Bladder Infection: Causes and Treatment
Cystitis or bladder infection is an infection that affects part of the urinary tract. When it affects the lower urinary tract it is known as a simple bladder infection and when it affects the upper urinary tract it is known as pyelonephritis, a kidney infection. Symptoms of a lower urinary tract infection include painful urination and either frequent urination, the constant urge to urinate or both. The symptoms of pyelonephritis include fever and flank pain, in addition to the symptoms of a lower UTI.
The main cause of both types of infections is Escherichia coli, though other bacteria, viruses or fungi may rarely be the cause. Urinary tract infections occur more commonly in women than men, with half of those women will have at least one infection at some point in their lives. Risk factors include female anatomy, sexual intercourse and family history. Pyelonephritis, if it occurs, usually follows a bladder infection but may also result from a blood-borne infection. Diagnosis in young healthy women can be based on symptoms alone. In those with vague symptoms, diagnosis can be difficult because bacteria may be present without there being an infection. In complicated cases or if treatment has failed, a urine culture may be useful. In those with frequent infections, a low dose of antibiotics may be prescribed as a preventative measure.
The most common symptoms are burning when urinating and the need to urinate frequently and pain above the pubic bone or in the lower back may be present. People experiencing an upper urinary tract infection, or pyelonephritis, may experience flank pain, fever, nausea and vomiting in addition to the classic symptoms of a lower urinary tract infection. In some cases, the urine may appear bloody or contain visible pus. These symptoms may vary from mild to severe and in healthy women last an average of six days.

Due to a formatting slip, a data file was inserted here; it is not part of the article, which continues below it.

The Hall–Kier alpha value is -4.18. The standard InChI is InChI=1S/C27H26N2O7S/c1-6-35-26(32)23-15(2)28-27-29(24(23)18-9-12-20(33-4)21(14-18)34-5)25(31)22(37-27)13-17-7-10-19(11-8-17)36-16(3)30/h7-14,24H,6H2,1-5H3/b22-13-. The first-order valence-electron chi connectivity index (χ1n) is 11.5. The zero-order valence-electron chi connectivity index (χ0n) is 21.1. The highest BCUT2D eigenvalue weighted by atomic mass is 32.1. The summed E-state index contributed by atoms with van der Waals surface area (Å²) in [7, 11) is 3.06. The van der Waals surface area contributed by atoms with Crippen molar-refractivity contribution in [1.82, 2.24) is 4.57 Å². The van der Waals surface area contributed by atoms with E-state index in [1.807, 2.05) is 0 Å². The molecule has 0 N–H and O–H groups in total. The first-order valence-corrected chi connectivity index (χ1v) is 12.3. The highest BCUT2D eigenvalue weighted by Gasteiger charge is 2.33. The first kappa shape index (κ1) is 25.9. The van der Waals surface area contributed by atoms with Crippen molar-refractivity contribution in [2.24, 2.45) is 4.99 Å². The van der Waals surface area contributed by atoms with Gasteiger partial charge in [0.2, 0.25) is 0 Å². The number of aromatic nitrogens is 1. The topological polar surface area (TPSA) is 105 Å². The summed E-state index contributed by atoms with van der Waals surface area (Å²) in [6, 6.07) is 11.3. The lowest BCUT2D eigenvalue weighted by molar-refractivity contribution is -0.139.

The main way to treat a UTI is to use antibiotics. For those with recurrent infections, taking a short course of antibiotics when each infection occurs may be the course of treatment that your doctor prescribes. A prolonged course of daily antibiotics is also effective.
In cases where the infection is related to intercourse, taking antibiotics afterwards may be useful. In post-menopausal women, topical vaginal estrogen has been found to help.
A number of reasons that are believed to cause UTIs, but have not been confirmed include: urinating immediately after intercourse, the type of underwear worn, personal hygiene methods after urinating or defecating, or whether a person typically bathes or showers. There is similarly a lack of evidence of the effect of holding one’s urine, tampon use, and douching may cause. If you suffer from frequent urinary tract infections and use spermicide or a diaphragm as a method of contraception, it is advised to use alternative methods.
URINARY TRACT INFECTIONTreatments
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